Catalaloguing and the Librarian

May 19, 2006 at 11:11 am Leave a comment

In my job, I deal a lot with databases and categorisation of things. And I watch how books are catalogued and ordered and identified. And I'm all too aware of the many frustrations that arise from the shortcomings in software design and in the history of book categorisation. I'm also aware of many of the things that are happening on the net in terms of taxonomy and search, and the arrival of tagging that first appeared on sites such as del.icio.us.

Perhaps the most frustrating thing when dealing with rare books (and perhaps with other books as well) is the problems related to cross-categorisation. Traditionally, in a library, books would be categorised according to the Dewey system and then where a book was relevant to more than one category, a dummy pointer card would be entered into the system to reference the same book. Very few software systems (at least in the rare book trade) seem to do this sort of thing. And yet, increasingly we are caught in situations where books belong to more than one category. A travel book that describes, in beautiful detail, somebody's travels around Africa may also be illustrated with numerous colour plates and possibly belongs in a number of categories as a result. Technically, the tagging approach seems to be one of the best ways of dealing with this. Frequently we simply rely on a number of keywords and hope that our built-in search engines are going to find the items in question.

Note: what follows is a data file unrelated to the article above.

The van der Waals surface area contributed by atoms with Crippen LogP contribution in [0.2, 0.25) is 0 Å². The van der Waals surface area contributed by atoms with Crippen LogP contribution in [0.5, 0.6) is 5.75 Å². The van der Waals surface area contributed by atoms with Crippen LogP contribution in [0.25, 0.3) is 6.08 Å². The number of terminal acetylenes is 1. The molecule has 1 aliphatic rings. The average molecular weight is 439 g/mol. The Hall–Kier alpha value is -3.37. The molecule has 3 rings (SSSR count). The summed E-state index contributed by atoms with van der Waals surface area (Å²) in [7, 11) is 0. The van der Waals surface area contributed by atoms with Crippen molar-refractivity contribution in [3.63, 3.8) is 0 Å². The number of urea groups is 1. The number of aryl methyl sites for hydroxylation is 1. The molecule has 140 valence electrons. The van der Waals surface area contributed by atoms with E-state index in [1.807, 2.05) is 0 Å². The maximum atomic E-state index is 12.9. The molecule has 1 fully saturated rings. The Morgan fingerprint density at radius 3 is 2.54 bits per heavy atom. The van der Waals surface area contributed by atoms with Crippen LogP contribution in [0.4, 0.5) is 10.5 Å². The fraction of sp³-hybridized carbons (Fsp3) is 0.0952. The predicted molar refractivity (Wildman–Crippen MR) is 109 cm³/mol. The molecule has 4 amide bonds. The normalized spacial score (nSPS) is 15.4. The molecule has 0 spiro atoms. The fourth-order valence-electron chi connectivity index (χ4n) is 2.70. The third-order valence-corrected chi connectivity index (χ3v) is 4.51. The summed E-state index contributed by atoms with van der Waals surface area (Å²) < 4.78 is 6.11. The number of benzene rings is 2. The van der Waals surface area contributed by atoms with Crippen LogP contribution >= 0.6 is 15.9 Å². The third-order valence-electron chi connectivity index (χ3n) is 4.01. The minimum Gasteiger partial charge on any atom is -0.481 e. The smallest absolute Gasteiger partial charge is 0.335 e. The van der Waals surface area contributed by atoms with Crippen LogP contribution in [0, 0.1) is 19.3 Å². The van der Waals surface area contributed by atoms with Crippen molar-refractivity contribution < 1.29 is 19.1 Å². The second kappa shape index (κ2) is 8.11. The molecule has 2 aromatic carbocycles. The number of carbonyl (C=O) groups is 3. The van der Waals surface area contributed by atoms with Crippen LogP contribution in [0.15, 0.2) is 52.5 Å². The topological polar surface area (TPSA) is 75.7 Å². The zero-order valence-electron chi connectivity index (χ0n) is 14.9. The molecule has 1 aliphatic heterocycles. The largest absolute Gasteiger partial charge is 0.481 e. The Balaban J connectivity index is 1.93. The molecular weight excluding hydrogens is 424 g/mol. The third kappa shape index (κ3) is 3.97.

Unfortunately, our book stocking system is never going to cater for this cross-referencing that I would love to see. And moving our stock to a new system would turn into a mammoth task. But I would love to see developers of book cataloguing and stocking systems starting to take these things into account.

An excellent starting point for these sorts of ideas with relation to the book trade and written by a library student is at http://washtublibrarian.blogspot.com/. Have a wander over and check out some of the things he has to say. He links to some fabulous articles and good discussion areas and certainly has his own opinions on things. 

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